This analysis underlines the heterogeneity of myeloma in terms of biological behaviour and, with the introduction of novel treatment approaches, emphasizes the importance of identifying discriminators at an early stage to predict those who will respond poorly to standard therapy. Much in the same way that risk stratification has been usefully adopted in acute leukaemia and high grade lymphoma, profiling of patients with myeloma using some of the clinical parameters we have identified in this study, will help to stratify patients, allowing those in a poor risk group to be considered for novel therapeutic agents or more aggressive strategies, such as mini-allogeneic transplantation.
This analysis is one of the few reports of long-term outcome for myeloma patients treated with HDM, spanning just less than two decades. These results are comparable with, if not better than, outcomes in other published series with good long-term outcomes (median survivals of approximately 5 years) and a significant proportion of patients (35%) still alive at 10 years although a plateau in survival was not reached (Harousseau et al, 1995; Alegre et al, 1998). A number of studies have confirmed the superiority of HDM compared with conventional chemotherapy (Blade et al, 1996, 2000, 2001; Vesole et al, 1999) The Intergroupe Francais du Myelome 90 (Attal et al, 1996) was the first randomized trial showing better response rates, which translated into a survival benefit, and was subsequently confirmed in the larger Medical Research Council (MRC) VII study (Child et al, 2003). This current data set suggests that survival following HDM has significantly improved over the last decade, as has the safety of the approach, permitting most patients access to autologous transplantation. However, if this therapeutic approach is to be optimized, with the introduction of newer agents, it is essential to understand the effect of response on outcome of each component of the treatment. In particular, it is important to define whether the attainment of a CR is the desired aim for each stage of therapy. This can only be carried out on data sets like this, which have long follow-up and have paid close attention to the collection of response data prospectively.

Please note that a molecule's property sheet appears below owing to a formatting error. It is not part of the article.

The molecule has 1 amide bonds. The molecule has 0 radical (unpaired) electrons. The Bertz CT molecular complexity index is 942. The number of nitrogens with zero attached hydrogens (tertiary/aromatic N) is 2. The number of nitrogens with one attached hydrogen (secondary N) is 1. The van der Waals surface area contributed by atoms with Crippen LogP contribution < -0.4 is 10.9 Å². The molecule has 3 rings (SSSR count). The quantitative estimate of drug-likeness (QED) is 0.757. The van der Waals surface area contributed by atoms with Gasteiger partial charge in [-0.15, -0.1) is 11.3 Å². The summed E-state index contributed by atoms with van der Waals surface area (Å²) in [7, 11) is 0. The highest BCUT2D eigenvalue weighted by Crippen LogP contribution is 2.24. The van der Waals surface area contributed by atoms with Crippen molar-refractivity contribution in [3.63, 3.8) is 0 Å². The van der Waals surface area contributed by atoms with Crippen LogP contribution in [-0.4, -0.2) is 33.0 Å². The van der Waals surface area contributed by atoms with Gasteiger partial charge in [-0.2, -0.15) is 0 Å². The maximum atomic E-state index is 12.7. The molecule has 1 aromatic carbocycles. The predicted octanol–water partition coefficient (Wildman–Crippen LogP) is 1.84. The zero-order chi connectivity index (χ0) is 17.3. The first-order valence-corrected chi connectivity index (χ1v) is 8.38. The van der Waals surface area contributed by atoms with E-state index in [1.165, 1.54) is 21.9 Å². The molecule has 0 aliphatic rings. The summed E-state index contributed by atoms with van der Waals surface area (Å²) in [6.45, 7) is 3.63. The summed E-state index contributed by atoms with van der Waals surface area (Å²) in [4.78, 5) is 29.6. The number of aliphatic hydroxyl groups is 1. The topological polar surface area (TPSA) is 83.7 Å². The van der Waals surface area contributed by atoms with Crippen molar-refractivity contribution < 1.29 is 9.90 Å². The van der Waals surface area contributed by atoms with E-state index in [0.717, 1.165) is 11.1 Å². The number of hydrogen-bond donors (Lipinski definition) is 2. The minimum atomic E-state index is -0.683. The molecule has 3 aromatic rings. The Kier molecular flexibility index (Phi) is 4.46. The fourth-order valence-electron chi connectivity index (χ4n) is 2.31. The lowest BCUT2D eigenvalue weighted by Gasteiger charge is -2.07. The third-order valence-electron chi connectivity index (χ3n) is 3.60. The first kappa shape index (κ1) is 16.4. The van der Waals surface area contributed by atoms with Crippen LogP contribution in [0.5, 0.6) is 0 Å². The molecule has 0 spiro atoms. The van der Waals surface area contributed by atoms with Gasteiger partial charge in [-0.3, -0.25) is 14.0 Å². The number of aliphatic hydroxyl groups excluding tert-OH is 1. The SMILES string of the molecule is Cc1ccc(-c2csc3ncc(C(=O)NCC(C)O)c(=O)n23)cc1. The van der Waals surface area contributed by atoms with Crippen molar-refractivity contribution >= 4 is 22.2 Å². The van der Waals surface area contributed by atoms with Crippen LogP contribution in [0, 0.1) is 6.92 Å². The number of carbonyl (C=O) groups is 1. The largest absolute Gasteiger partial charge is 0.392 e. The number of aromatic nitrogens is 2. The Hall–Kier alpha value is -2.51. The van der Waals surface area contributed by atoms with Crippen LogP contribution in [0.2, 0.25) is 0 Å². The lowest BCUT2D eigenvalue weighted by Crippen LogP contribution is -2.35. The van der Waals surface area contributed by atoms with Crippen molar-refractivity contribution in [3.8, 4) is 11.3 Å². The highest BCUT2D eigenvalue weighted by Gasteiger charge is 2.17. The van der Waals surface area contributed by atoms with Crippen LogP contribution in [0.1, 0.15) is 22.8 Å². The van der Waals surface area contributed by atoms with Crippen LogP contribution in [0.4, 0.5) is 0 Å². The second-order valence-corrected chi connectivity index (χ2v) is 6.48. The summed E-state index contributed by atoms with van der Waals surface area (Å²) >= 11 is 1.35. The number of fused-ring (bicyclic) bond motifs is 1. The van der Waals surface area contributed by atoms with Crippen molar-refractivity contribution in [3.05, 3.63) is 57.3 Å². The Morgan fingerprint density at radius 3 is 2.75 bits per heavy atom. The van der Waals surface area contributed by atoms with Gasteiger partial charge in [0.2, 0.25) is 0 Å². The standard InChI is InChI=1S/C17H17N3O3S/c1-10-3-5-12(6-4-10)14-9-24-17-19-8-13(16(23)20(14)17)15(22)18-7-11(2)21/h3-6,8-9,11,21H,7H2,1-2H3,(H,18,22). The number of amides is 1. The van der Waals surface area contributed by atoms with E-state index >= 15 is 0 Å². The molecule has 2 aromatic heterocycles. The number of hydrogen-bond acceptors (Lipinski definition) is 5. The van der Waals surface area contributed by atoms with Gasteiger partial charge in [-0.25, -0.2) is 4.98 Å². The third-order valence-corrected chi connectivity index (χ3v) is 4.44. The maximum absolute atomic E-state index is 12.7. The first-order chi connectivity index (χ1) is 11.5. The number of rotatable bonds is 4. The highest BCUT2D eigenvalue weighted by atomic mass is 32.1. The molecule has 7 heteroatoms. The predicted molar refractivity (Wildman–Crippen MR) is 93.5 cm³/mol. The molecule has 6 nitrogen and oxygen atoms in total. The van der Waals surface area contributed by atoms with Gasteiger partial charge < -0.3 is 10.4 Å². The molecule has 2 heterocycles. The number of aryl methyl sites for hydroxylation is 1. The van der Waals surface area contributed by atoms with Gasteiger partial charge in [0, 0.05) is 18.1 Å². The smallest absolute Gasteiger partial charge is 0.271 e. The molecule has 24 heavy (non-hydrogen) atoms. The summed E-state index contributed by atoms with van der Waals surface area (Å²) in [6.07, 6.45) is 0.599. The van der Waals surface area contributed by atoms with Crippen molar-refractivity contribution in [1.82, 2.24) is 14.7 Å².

Even at presentation a subset of patients can be identified who have adverse parameters, including a high B2M and low serum albumin, reflecting more aggressive disease and poorer performance status, and have a significant mortality during the induction phase. This is in keeping with the proposed prognostic factors identified in the ISS, which highlights a B2M value of >5·5 mg/l as a criterion for identifying stage III disease with poor outcome (median survival 29 months), and a serum albumin of <35 g/l as an important factor reflecting a poorer baseline status. Our analysis also identified creatinine, haemoglobin and albumin levels as powerful predictors of survival at outset. It may be argued that the patients with poor presentation prognostic variables should be offered novel therapies at diagnosis as they have a high chance of death during induction therapy, however, our data and previous data from the MRC trials (Maclennan et al, 1992) would suggest that, as many of these patients can be rescued, a change in strategy later during induction therapy but prior to HDM may be a more appropriate time point.